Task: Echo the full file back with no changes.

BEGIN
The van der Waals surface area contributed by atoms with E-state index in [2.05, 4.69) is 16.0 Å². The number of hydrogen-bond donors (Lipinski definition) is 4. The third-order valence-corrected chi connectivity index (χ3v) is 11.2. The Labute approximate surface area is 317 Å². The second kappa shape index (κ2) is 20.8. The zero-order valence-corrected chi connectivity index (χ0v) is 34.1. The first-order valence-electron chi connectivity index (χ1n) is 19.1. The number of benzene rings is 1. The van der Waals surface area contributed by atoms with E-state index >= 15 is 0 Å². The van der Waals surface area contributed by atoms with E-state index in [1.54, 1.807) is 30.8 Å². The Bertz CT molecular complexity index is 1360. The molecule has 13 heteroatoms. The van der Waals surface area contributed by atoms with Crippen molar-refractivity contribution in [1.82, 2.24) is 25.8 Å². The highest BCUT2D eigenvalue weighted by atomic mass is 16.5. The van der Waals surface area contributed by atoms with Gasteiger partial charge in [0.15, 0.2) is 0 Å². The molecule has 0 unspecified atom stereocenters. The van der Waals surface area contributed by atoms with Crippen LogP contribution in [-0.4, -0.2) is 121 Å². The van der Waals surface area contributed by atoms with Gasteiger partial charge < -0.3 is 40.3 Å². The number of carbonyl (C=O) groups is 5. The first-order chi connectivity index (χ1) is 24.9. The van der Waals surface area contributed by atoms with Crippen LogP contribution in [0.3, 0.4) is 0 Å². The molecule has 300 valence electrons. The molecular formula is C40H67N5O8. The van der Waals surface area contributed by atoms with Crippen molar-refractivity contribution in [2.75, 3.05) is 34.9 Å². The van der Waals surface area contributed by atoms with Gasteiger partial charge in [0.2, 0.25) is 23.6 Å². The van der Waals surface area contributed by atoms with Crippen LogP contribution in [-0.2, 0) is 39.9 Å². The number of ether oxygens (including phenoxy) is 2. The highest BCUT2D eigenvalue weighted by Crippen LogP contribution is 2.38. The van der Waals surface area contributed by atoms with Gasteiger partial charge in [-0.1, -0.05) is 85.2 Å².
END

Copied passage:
The van der Waals surface area contributed by atoms with E-state index in [2.05, 4.69) is 16.0 Å². The number of hydrogen-bond donors (Lipinski definition) is 4. The third-order valence-corrected chi connectivity index (χ3v) is 11.2. The Labute approximate surface area is 317 Å². The second kappa shape index (κ2) is 20.8. The zero-order valence-corrected chi connectivity index (χ0v) is 34.1. The first-order valence-electron chi connectivity index (χ1n) is 19.1. The number of benzene rings is 1. The van der Waals surface area contributed by atoms with E-state index >= 15 is 0 Å². The van der Waals surface area contributed by atoms with E-state index in [1.54, 1.807) is 30.8 Å². The Bertz CT molecular complexity index is 1360. The molecule has 13 heteroatoms. The van der Waals surface area contributed by atoms with Crippen molar-refractivity contribution in [1.82, 2.24) is 25.8 Å². The highest BCUT2D eigenvalue weighted by atomic mass is 16.5. The van der Waals surface area contributed by atoms with Gasteiger partial charge in [0.15, 0.2) is 0 Å². The molecule has 0 unspecified atom stereocenters. The van der Waals surface area contributed by atoms with Crippen LogP contribution in [-0.4, -0.2) is 121 Å². The van der Waals surface area contributed by atoms with Gasteiger partial charge < -0.3 is 40.3 Å². The number of carbonyl (C=O) groups is 5. The first-order chi connectivity index (χ1) is 24.9. The van der Waals surface area contributed by atoms with Crippen LogP contribution in [0.3, 0.4) is 0 Å². The molecule has 300 valence electrons. The molecular formula is C40H67N5O8. The van der Waals surface area contributed by atoms with Crippen molar-refractivity contribution in [2.75, 3.05) is 34.9 Å². The van der Waals surface area contributed by atoms with Gasteiger partial charge in [0.2, 0.25) is 23.6 Å². The van der Waals surface area contributed by atoms with Crippen LogP contribution in [-0.2, 0) is 39.9 Å². The number of ether oxygens (including phenoxy) is 2. The highest BCUT2D eigenvalue weighted by Crippen LogP contribution is 2.38. The van der Waals surface area contributed by atoms with Gasteiger partial charge in [-0.1, -0.05) is 85.2 Å².